I am learning how to juggle three balls. I was trying to relate the concepts of working memory and cognitive load theory with a concrete example and learning how to juggle three balls made a perfect sense to me.
And, I also wanted to experiment on myself. First, I would try to learn juggling by watching a few juggling experts on youtube. Then try to figure it out myself on how it’s done — The Ekalavya way of learning archery. I made sure not to click any videos with “Learn how to…” or “Juggling for beginners…” Tempting thoughts though.
Some of the videos I watched are:
Video 1: Juggling 3 Ball Trifecta
Video 2: KRIS KREMO (MALABARISTA)
Video 3: World Juggling Day Festival 2016 in Japan https://www.youtube.com/watch?v=xRSq-qZQLF4
[By the way, what the hell was I thinking watching these videos !!!]
So, after almost a week of watching the experts and trying to emulate them — without any guidance or instruction — I couldn’t still figure it out. Except for a few flukes here and there.
I could not grasp the idea or technique on how to throw the three balls up in the air and catch them in a perfect sync. I slowed down the videos so that I could exactly see the way they would throw the first ball.. and the second ball.
Nope. Not helpful at all.
I felt like I have “fossilized” and crossed far beyond the point of learning any new skills. May be if I was younger, I could learn it easily. May be if I had different set of balls. May be.
After a week of failure, feeling overwhelmed and feeling dumb, it was now time for me to watch the tutorial videos.
And, right out of the bat, I realized that: no one starts with the three balls. How could I make such a mistake!
So here are the tutorial videos I watched (and rewatched):
Video 1: By Josh Horton, a gold medalist in the world championships of juggling.
Oh bummer. The first step is the Body Position — and not about the balls.
Josh breaks down the complex skill of juggling into the fundamentals and I started practicing the ‘rudiments’.
“Dropping is a part of it. A big part of it.” — Tayler Glenn
Wait… what !!!
The more I watched these tutorials, the more I could visualize internally the minute/concrete mechanism of how to throw and catch the balls.
I even started practicing for 5 mins, just before I went to sleep… expecting that I would also practice this in my dreams. (Laughable, I know.)
And, now my practice routine was something like this (along with a timer)
Step 1: Warm up with a single ball, without dropping it [ 2 mins]
Step 2: Now with two balls, starting with the right hand. Throw. Throw. Catch. Catch [2 mins]
Step 3: Switch, starting with the left hand. Throw. Throw. Catch. Catch. [2 mins]
Step 4: Now right to left. Left to right. [2 mins]
I did this for 3 days, with just two balls. I resisted trying this with all the three balls. And it did pay me well.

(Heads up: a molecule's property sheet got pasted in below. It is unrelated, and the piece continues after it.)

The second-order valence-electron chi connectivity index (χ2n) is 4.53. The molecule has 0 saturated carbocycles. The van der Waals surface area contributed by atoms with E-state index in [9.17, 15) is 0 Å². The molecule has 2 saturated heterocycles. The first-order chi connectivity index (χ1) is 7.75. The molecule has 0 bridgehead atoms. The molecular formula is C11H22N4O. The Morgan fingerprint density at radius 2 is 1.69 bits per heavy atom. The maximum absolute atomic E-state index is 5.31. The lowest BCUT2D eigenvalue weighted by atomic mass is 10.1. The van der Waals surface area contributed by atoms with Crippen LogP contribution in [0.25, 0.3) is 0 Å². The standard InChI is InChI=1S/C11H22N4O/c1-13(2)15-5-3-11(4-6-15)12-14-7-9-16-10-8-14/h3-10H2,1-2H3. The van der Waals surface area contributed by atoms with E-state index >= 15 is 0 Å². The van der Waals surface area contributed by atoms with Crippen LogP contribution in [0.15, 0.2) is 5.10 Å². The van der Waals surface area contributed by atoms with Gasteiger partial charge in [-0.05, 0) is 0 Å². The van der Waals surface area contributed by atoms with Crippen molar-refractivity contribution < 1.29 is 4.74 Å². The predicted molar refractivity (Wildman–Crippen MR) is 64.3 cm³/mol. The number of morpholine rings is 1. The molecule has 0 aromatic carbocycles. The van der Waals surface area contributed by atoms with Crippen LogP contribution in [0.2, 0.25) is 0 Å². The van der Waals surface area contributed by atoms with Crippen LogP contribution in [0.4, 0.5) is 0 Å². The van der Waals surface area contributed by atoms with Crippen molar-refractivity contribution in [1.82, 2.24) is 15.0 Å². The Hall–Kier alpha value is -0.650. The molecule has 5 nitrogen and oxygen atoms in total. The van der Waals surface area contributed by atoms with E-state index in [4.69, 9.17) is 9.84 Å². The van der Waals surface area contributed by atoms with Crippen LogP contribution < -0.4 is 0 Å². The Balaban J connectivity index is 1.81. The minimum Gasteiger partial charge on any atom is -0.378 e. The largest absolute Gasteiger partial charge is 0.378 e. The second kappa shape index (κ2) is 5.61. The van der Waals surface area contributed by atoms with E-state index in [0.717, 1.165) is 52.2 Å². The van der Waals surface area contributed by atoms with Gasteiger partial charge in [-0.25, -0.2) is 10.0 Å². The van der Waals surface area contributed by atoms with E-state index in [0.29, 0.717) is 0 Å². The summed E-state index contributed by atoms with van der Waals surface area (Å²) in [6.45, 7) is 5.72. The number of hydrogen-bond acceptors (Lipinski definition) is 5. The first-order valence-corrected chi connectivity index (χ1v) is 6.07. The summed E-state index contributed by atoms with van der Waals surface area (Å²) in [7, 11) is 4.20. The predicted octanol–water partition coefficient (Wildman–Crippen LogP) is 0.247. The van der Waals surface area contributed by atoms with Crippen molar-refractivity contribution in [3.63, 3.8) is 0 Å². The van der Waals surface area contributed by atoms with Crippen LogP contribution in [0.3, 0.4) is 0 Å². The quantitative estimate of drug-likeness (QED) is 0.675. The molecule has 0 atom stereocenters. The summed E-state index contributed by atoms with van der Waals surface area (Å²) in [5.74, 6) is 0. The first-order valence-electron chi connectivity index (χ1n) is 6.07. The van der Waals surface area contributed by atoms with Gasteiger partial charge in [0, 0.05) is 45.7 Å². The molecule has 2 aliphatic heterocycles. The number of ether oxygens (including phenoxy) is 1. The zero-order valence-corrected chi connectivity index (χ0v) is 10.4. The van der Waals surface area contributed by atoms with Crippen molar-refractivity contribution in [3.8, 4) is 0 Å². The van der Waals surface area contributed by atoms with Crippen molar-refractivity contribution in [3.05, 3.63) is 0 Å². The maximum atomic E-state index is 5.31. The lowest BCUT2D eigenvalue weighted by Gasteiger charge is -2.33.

Step 5: The Flash: Two balls on the right hand. One ball on the left. Start with the right. Throw. Throw. Catch. Catch. End up with left hand having two balls. [2 mins]
This is where I struggled a lot. To the level of frustration.
Step 6: The Cascade Flash. Now it was about stacking up the counts while not losing the patience at all.
Okay, this is me practicing and improving just a little every day.
— — —
So, that was my little experiment on trying to learn juggling through ‘discovery’ process vs through the tutorials — the ‘explicit instruction’ way. My best timing so far is 15 secs. Yeah just 15 secs but this is a massive gain when compared to what I could do (or couldn’t do) in the first week.
In many ways, I could experience the cognitive load going crazy on my working memory during the first week. But after practicing the rudiments, and taking it one step at a time, I was able to unburden my working memory — and surprisingly, I started to enjoy the whole thing. Even though I am yet to reach the state of flow, I am sure that with more practice each day, I will be able to juggle three balls for more than a minute.
Now let me tie everything to the theory.
The research clearly points: the nature of instruction depends on the level of the learner (novice or expert)
Explicit Instruction is way too helpful when the learner is a novice, and has no prior-knowledge/experience. And, as the learner moves up, gains more knowledge, increases the competence, discovery learning is more appropriate.
What does this mean for the teachers?
Without trying to nerd out on Cognitive Science and Human Cognitive Architecture, here’s my conclusion:
When the students have no or little prior knowledge, start with Explicit Instruction. And, when they have gained enough background knowledge, scaffold & move ahead with “Guided” Discovery Learning.
The Ekalavya Way, even though it looks so flashy/trendy these days among teachers, school leaders, and parents, does not really work with the beginner level students. So be aware. Discovery looks fun but fun doesn’t always mean learning.
# May be I went into this experiment with a bias in my mind. I have come to believe that ‘discovery learning’ doesn’t really help, especially in the novice stage. And, this could be a result of the confirmation bias. May be. May be not.
# I was only giving 20 to 30 mins each day. If I had given more time, the result could be a different. Better. Or, worse even. Or, if I had set a deadline of 1 year to learn juggling, I would have learnt it. But at the expense of what !
# Explicit Instruction is not “filling the student’s empty head with information”. A part of it is, but not the whole. EI mostly aligns with Rosenshine’s Principle of Instruction.